Lawyers hope new evidence could halt execution of Texas woman

HOUSTON – During hours of relentless interrogation, Melissa Lucio had denied more than 100 times fatally beating her 2-year-old daughter.

But exhausted from a life of abuse and grief over the loss of her daughter Mariah, her attorneys say, the Texas woman finally gave in to investigators. “I think I did,” Lucio replied when asked if she was responsible for some of Mariah’s injuries.

Her attorneys say that statement was misinterpreted by prosecutors as a murder confession – which tainted the remainder of the investigation into Mariah’s death in 2007, with evidence collected only to prove that conclusion and helped lead to her conviction to lead for murder. They allege Mariah died from injuries when she fell down 14 steps of a steep stairway outside the family’s home in the South Texas city of Harlingen.

As her April 27 execution date nears, Lucio’s attorneys are hoping new evidence, along with growing public support — including a jury now doubting the conviction and more than half of the Texas House of Representatives — will bring the state Parole and Parole Court will convince Gov. Greg Abbott to grant a stay of execution or commute her sentence.


“Mariah’s death was a tragedy, not murder. … It would be an absolutely devastating message if this execution went ahead. It would send a message that innocence doesn’t matter,” said Vanessa Potkin, one of Lucio’s attorneys who is with the Innocence Project.

Lucio’s attorneys say the jury never heard any forensic evidence that would have explained Mariah’s various injuries were actually caused by a fall days earlier. They also say that Lucio was not allowed to present evidence questioning the validity of her confession.

The Texas Attorney General’s Office is maintaining evidence that Mariah suffered the “absolutely worst” case of child abuse her emergency room doctor has seen in 30 years.

“Lucio still does not present evidence that is reliable and supports her acquittal,” the bureau wrote in court documents last month.

The Cameron County Attorney’s Office, which prosecuted Lucio, declined to comment.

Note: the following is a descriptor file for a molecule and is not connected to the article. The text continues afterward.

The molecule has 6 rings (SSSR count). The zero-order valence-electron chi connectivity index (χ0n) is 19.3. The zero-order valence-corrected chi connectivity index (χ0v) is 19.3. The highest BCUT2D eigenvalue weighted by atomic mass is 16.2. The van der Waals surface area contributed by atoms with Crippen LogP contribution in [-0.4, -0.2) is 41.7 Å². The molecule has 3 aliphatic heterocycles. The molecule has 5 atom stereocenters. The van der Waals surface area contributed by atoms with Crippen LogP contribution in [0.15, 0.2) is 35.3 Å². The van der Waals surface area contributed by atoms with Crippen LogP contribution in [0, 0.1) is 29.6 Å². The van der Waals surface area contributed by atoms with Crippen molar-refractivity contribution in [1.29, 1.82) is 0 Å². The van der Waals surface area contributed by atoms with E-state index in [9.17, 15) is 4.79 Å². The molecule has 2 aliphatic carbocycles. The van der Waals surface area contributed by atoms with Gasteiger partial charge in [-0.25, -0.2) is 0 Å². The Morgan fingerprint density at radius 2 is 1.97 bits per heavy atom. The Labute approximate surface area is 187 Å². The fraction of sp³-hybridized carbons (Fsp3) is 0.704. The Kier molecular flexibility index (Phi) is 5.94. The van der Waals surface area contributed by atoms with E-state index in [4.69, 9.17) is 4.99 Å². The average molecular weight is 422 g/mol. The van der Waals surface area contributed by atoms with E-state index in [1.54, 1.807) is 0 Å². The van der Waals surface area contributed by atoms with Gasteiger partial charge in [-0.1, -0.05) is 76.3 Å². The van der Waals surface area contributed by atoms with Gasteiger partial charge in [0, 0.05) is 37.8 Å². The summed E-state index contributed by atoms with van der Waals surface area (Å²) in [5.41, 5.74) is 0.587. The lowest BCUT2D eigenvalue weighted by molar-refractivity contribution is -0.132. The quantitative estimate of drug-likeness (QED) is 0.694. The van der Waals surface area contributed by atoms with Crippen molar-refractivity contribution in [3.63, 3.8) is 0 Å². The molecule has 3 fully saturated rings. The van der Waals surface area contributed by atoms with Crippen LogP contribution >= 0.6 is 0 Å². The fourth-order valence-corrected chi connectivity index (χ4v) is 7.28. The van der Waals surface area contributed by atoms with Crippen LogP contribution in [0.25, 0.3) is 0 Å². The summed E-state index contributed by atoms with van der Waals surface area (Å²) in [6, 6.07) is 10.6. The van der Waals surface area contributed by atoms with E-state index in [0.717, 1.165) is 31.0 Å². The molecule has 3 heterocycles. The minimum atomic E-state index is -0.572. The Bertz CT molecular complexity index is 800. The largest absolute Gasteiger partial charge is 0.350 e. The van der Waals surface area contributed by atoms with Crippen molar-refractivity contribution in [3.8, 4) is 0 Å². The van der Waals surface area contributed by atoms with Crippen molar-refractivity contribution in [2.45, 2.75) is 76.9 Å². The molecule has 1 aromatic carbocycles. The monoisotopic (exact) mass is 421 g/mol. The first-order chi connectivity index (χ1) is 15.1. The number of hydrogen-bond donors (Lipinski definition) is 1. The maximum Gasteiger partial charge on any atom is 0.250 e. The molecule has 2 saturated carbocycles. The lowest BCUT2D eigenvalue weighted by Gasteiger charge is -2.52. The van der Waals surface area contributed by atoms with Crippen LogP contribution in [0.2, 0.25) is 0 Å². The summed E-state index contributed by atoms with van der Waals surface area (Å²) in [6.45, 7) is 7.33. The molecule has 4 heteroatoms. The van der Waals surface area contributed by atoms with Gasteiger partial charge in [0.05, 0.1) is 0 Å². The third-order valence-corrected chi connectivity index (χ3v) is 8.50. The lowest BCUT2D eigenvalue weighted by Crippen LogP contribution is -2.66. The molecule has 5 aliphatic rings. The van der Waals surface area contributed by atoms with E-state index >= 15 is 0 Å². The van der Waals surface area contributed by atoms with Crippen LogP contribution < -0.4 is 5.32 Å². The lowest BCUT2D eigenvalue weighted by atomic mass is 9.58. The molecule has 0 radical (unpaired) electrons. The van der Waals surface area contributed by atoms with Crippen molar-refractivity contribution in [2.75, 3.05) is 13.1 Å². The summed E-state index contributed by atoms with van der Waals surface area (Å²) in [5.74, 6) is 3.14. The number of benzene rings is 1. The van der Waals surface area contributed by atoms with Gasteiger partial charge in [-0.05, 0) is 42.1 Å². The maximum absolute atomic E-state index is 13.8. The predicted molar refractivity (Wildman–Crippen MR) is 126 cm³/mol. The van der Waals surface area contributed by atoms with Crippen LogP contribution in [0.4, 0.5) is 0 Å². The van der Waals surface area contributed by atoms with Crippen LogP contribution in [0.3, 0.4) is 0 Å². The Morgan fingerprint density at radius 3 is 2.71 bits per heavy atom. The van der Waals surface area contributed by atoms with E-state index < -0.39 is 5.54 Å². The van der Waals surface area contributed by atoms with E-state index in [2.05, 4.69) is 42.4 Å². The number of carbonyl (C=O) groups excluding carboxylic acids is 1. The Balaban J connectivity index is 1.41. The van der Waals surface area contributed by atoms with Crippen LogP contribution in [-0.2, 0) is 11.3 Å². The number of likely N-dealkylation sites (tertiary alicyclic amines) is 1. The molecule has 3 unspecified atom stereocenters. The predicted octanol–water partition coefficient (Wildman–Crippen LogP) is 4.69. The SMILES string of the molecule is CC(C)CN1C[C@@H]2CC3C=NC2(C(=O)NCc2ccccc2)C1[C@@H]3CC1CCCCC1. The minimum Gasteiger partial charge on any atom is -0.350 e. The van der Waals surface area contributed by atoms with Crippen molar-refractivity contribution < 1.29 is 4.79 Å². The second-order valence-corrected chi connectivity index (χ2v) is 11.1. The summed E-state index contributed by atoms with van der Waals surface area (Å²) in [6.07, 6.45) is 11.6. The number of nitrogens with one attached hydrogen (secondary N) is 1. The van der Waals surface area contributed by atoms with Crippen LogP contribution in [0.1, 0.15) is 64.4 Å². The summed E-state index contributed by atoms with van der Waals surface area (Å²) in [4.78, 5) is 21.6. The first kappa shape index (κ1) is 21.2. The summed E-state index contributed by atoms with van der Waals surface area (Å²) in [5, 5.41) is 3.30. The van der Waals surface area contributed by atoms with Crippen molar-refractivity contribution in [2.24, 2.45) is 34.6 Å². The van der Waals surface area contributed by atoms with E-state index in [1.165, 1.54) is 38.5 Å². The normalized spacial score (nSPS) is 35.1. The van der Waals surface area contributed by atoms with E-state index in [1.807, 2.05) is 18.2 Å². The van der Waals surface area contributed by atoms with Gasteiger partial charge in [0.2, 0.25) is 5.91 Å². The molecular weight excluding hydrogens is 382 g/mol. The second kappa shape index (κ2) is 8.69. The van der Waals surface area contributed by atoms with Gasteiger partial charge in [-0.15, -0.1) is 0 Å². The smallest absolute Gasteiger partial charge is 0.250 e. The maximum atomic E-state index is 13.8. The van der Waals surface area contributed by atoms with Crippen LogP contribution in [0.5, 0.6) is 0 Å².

Lucio, 53, would be Texas’ first executed Latina and the first woman since 2014. Only 17 women have been executed in the US since the Supreme Court overturned its ban on the death penalty in 1976, most recently in January 2021.

In her clemency plea, Lucio’s attorneys say that although she had used drugs, which caused her to temporarily lose custody of her children, she was a loving mother who worked to stay drug-free and provide for her family. Lucio has 14 children and was pregnant with the youngest two when Mariah died.

Lucio and her children struggled through poverty. According to the petition, they were at times homeless and dependent on food banks for their meals. Child protection services have had a presence in the family’s lives, but there have never been allegations of abuse by any of their children, Potkin said.


Lucio was sexually abused multiple times from the age of 6 and was physically and emotionally abused by two husbands. Her lawyers say this lifelong trauma left her vulnerable to a false confession.

In the 2020 documentary The State of Texas vs. Melissa, Lucio said investigators kept pushing her to say she hurt Mariah.

“I didn’t want to admit that I caused her death because I wasn’t responsible,” Lucio said.

Her lawyers say Lucio’s sentence was disproportionate to what her husband and Mariah’s father, Robert Alvarez, received. He was sentenced to four years for harming a child by omission, though he was also responsible for Mariah’s care, Lucio’s lawyers argue.

In 2019, a three-judge panel of the US Fifth Circuit reversed Lucio’s conviction, ruling that she was stripped of “her constitutional right to present a meaningful defense.” However, the full court in 2021 said the conviction must be upheld on procedural grounds “despite the difficult issue of excluding testimony that could cast doubt on the credibility of Lucio’s confession”.


Three jurors and a deputy in Lucio’s trial have signed affidavits expressing doubts about her conviction.

“She wasn’t mad. She was just struggling. … If we had heard passionately about the defense defending her in any way, we might have come to a different decision,” juror Johnny Galvan wrote in an affidavit.

In a letter to the Board of Pardons and Paroles and to Abbott last month, 83 members of Texas House said Lucio’s execution was “a miscarriage of justice.”

“As a conservative Republican who has long been a proponent of the death penalty in the most heinous cases … I have never seen a more disturbing case than the case of Melissa Lucio,” signing state assemblyman Jeff Leach told the letter.

Abbott may grant a one-time notice of 30 days. He may grant clemency if the parole board majority recommends it.

The board plans to vote on Lucio’s clemency petition two days before the scheduled execution, Rachel Alderete, the board’s director of support operations, said in an email. A spokeswoman for Abbott’s office did not respond to an email seeking comment.


Abbott has only granted clemency to one death row inmate, Thomas Whitaker, since taking office in 2015. Whitaker was convicted of planning the deadly shootings of his mother and brother. His father, who survived, led the effort to rescue Whitaker and said he would be killed again if his son were executed.

Lucio’s supporters have said that her plea for clemency is similar in that her family would be traumatized again if she were executed.

“Please allow us to reconcile Mariah’s death and commemorate her without new pain, fear and sadness. Please spare our mother’s life,” Lucio’s children wrote in a letter to Abbott and the board.


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Jaclyn Diaz

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